Not All Missionary Work Is Far Away -- Some Needs Are Met in Hollywood

Times Staff Writer

Every fall, young adults from throughout the United States and several other countries come to Los Angeles to spend a year working as urban missionaries.

Their mission field covers 16 nondescript blocks between Santa Monica Boulevard and Melrose Avenue, and Vine and Gower streets -- a working-class, primarily Latino stretch of south Hollywood that has seen its share of troubles, including gang-related shootings.

In the program, called City Dwellers, the participants raise money from their home churches and from family and friends so they can live together in the community. They befriend neighborhood children and families by serving as tutors, mentors, teachers and support systems for immigrant parents who speak only limited English. They also teach English, typing, computer and Bible classes for adults, arrange community programs for the neighborhood, and sometimes help families fight eviction.


In the process, they learn what it means to live and work within their small community of fellow Christians and learn about an immigrant population whose culture, language and class are different from theirs. The goal of the program is to train future Christian leaders while also doing work that benefits the community.

As is often the case with volunteers, City Dwellers say they get more from the people they serve than they give.

Monika Kovacs, who comes from a town of 5,000 in Hungary, says she has gained a perspective on material possessions.

“They don’t have much money,” she says of her neighbors, “but they share whatever they have.”

Kovacs, an aspiring social worker, was a guest for a dinner of rice, beans and cheese recently at the home of Linda Vasquez, a fifth-grader at Vine Street Elementary School and one of three children she tutors.

Afterward, as Kovacs and members of Linda’s family relaxed on the floor watching a movie, they asked her if she planned to remain a City Dweller “forever.”

Kovacs said she would leave at the end of the summer, and the family looked so sad that she wanted to cry.

“You are going to forget us and never come back to L.A.?” one of them asked.

Kovacs said she planned to return and visit them. Their expressions brightened.

“This was the first time when I thought, ‘I am actually making a difference,’ ” said Kovacs.

In its 15th year, the City Dwellers program is run by the Hollywood Urban Project, a nonprofit group that serves about 100 families a year.

This year’s members -- five women and a man, all in their early 20s -- have varying career goals, political leanings and personalities.

Jennifer Sieh is an artist from Missouri who wants to teach elementary school. Rachel Grassley is an aspiring teacher of Christian history from Dallas. Becky Imig is an elementary school teacher from Redmond, Ore. Becca Paepcke is a sociology graduate from Georgia who hopes to enter youth ministry. And Kirk Wimberley, of Yakima, Wash., is a business major who plans to start his own clothing business, which would serve as a model Christian enterprise.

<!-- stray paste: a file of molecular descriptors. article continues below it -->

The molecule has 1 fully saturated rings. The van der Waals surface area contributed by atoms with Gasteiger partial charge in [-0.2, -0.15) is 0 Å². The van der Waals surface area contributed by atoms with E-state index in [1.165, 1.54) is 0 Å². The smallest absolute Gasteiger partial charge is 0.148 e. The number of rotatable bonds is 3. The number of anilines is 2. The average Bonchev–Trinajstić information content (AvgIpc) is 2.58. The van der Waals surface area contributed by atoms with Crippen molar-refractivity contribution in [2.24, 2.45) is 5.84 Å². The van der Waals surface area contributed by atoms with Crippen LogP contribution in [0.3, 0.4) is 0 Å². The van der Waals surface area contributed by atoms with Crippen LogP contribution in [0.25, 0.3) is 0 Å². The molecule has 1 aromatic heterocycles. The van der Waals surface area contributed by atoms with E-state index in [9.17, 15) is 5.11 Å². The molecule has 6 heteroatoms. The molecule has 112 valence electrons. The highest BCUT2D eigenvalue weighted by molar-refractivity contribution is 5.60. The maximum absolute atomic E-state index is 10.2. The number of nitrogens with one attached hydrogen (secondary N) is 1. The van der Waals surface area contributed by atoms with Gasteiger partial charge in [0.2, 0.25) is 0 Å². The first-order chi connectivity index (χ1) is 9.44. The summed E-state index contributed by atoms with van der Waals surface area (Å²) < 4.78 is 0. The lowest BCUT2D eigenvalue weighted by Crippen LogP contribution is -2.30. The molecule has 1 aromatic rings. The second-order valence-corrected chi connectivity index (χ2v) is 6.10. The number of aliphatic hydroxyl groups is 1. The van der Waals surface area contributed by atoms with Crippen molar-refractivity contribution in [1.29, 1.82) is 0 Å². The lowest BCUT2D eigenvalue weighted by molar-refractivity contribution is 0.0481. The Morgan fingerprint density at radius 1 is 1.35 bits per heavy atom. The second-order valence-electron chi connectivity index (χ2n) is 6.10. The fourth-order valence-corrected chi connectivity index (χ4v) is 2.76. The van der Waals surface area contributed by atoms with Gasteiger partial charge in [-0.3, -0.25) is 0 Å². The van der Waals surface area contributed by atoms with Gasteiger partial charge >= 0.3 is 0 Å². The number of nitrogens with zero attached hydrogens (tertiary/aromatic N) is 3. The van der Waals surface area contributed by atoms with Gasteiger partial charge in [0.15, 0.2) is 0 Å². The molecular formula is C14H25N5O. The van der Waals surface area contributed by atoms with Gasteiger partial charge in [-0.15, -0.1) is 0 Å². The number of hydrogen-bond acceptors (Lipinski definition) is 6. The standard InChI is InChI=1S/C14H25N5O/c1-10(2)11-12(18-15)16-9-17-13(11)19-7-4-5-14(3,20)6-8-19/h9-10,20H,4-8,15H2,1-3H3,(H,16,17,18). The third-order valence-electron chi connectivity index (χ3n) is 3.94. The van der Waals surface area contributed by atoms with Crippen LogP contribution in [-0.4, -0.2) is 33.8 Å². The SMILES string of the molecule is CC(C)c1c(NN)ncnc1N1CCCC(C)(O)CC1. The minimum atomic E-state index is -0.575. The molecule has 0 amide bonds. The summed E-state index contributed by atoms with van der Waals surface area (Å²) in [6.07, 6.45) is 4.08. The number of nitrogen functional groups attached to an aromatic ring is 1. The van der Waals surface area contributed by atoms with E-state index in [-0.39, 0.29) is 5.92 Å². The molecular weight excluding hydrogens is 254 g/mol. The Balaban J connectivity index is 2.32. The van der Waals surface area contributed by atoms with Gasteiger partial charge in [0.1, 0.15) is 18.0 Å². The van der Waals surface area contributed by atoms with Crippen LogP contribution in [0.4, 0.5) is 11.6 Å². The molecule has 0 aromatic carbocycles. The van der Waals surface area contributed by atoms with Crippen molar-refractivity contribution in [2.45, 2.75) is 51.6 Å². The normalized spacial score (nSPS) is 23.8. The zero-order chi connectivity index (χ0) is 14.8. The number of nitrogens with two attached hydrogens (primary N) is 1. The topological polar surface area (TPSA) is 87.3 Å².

The hub of their activities is the Community House on Gregory Avenue. On a busy afternoon, as many as 30 students, from elementary to high school, pack the place -- doing their homework in the community room, listening to music or playing video games in the adjoining computer lab, doing arts and crafts in the kitchen and shooting baskets behind the house. The volunteers are supervised by the Rev. Dan Hoffman, a Presbyterian pastor and former City Dweller.

There’s a particular demand for reading and math tutors. City Dwellers also teach the Bible and worship together, take the children on outings and visit their homes.

Many youngsters’ homes are cramped quarters -- often as many as 15 people sharing a two-bedroom apartment.

Once, when 15 kids went to the mountains with City Dwellers, all slept in one room, even though their cabin had four or five bedrooms, Imig said. “They didn’t want the space.”

The missionaries say they grow from their interactions with each other.

Grassley says she appreciates the program’s emphasis on creating an “intentional” Christian community by requiring young adults, who have never met, to share housing and one car and participate in weekly Bible study and a weekly group therapy session.

At times, Grassley admits, living with five others with such diverse backgrounds drives her “crazy.” But, she says, she is learning the value of “living through the differences and learning to communicate in those conflicts and loving one another despite our failures and weaknesses.”

“It’s a skill I will use for the rest of my life,” she said.

Come August, the group will depart to make room for a new crop of missionaries.

But Sieh, who enjoys teaching arts and crafts to children, including those with learning disabilities, says she has already decided to stay in Los Angeles another year, joining eight former City Dwellers who still live in the neighborhood.

Since the program’s 1988 inception, 80 young adults, from Arizona to the Netherlands, have completed their mission in Hollywood. Many have become pastors, educators, social workers and “beacons of light in the secular marketplace,” said Rob Asghar, board president of the Hollywood Urban Project.

“Just as Jesus plunges into the hard parts of human existence, so do we,” Asghar said. “In doing it, we get something out of it. We don’t simply come in a patronizing way and say, ‘Take this. Here’s a handout.’ We go there, we live with them and we grow in the process ourselves.”